Three Ways Free Financial Advice Ends Up Costing More

Some free advice is worth every penny you pay for it, but free financial advice (like free medical or legal advice) often ends up costing more than most fees.

Clearly, I don’t believe all free financial advice is bad, as I often share it myself in at least two ways:

A. When the advice is general, based on widely known and vetted principles and does not take up much of my time to share, like the “9 Simple Money Rules on One Index Card” (which I have been meaning to share a revised version of myself), and

B. When the advice is bundled with other services for which I am charging a client a fee for my time to make the advice relevant to them.

Simply paying for something does not make it good or better, but as with free medical and legal advice, there are at least three ways free financial advice can end up far more than paying a clear fee for it.

1. Free advice may be uninformed or incomplete

While some professionals and knowledgeable amateurs may give free advice, there is almost no bar preventing those with little experience or education but plenty of confidence from suggesting something that sounds good but may be useless.  Being licensed and valued enough to be able to charge for advice often, but not always, filters out those who don’t know what they’re talking about.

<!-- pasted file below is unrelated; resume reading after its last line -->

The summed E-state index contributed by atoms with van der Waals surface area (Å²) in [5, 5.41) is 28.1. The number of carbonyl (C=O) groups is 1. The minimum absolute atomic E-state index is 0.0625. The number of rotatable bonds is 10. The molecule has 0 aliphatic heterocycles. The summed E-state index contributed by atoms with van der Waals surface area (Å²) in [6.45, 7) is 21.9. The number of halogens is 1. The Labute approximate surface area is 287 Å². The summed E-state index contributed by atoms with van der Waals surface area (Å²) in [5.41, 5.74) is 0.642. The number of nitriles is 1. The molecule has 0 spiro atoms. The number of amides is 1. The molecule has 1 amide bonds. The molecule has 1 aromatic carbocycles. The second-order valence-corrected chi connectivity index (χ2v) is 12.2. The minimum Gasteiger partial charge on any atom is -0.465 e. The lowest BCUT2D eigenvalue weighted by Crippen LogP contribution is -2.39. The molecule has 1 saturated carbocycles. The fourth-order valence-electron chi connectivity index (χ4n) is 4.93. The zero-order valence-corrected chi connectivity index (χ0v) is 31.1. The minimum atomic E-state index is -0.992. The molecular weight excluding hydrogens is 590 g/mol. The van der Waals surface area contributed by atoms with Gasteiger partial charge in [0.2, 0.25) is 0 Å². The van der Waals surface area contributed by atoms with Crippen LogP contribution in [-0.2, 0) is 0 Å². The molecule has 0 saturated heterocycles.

2. Not having professional advice often leads to wasted time and missed opportunities  

This is the opportunity cost problem, with the most obvious financial example being someone who leaves all their savings in cash for decades because they never got good advice on how to invest it and grow it into many times more than leaving it in cash.

3. “Free” advice is often provided by those getting a commission to sell a product that benefits the salesperson more than the buyer

The most expensive form of free financial advice tends to be that provided by professional financial advisers who get paid by selling financial products, which often pay them at least 1% and often up to 5-10% of the amount of the investment product sold.  (The movie “The Wolf of Wall Street” used an extreme example of 50% commission-laden investment products). Fees are fine when you know what they are (transparency) and get your money’s worth from them in a higher level of service, but paying fees in the form of commissions risks buying what is in the salesperson’s best interest rather than in your best interest.

In earlier posts I mentioned the importance of asking how your financial adviser gets paid, the fiduciary rule, and a survey on competitive fee rates charged by financial advisers across the industry.

I know advice is not something many people like to pull out cash or a checkbook to pay for, and I often find it easier to make money by making clients money than to set fair fees for advice only, but I believe it can not be overstated how important fee transparency (knowing how much you are paying and for what) is.

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